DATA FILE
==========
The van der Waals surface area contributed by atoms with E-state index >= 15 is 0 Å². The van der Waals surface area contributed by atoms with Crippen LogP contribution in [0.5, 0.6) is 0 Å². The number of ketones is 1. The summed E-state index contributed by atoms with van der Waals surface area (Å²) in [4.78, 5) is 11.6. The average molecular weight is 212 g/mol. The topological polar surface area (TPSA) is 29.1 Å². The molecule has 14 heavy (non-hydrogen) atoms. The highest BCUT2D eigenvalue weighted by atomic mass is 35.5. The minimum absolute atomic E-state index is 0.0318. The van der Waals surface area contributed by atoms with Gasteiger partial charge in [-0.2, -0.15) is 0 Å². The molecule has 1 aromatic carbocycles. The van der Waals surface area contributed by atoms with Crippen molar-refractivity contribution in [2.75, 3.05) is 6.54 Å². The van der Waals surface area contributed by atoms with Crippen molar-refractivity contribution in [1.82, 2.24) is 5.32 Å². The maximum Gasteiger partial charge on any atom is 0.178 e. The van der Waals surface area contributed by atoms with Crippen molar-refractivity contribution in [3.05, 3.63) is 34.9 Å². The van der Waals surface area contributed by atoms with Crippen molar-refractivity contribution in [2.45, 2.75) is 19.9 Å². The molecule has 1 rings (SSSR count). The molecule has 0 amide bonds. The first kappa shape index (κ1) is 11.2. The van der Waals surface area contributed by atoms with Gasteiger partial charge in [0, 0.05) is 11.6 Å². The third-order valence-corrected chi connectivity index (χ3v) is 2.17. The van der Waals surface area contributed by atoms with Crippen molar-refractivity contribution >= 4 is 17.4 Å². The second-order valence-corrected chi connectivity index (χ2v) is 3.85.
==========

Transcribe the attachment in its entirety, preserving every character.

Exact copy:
The van der Waals surface area contributed by atoms with E-state index >= 15 is 0 Å². The van der Waals surface area contributed by atoms with Crippen LogP contribution in [0.5, 0.6) is 0 Å². The number of ketones is 1. The summed E-state index contributed by atoms with van der Waals surface area (Å²) in [4.78, 5) is 11.6. The average molecular weight is 212 g/mol. The topological polar surface area (TPSA) is 29.1 Å². The molecule has 14 heavy (non-hydrogen) atoms. The highest BCUT2D eigenvalue weighted by atomic mass is 35.5. The minimum absolute atomic E-state index is 0.0318. The van der Waals surface area contributed by atoms with Gasteiger partial charge in [-0.2, -0.15) is 0 Å². The molecule has 1 aromatic carbocycles. The van der Waals surface area contributed by atoms with Crippen molar-refractivity contribution in [2.75, 3.05) is 6.54 Å². The van der Waals surface area contributed by atoms with Crippen molar-refractivity contribution in [1.82, 2.24) is 5.32 Å². The maximum Gasteiger partial charge on any atom is 0.178 e. The van der Waals surface area contributed by atoms with Crippen molar-refractivity contribution in [3.05, 3.63) is 34.9 Å². The van der Waals surface area contributed by atoms with Crippen molar-refractivity contribution in [2.45, 2.75) is 19.9 Å². The molecule has 1 rings (SSSR count). The molecule has 0 amide bonds. The first kappa shape index (κ1) is 11.2. The van der Waals surface area contributed by atoms with Gasteiger partial charge in [0, 0.05) is 11.6 Å². The third-order valence-corrected chi connectivity index (χ3v) is 2.17. The van der Waals surface area contributed by atoms with Crippen molar-refractivity contribution >= 4 is 17.4 Å². The second-order valence-corrected chi connectivity index (χ2v) is 3.85.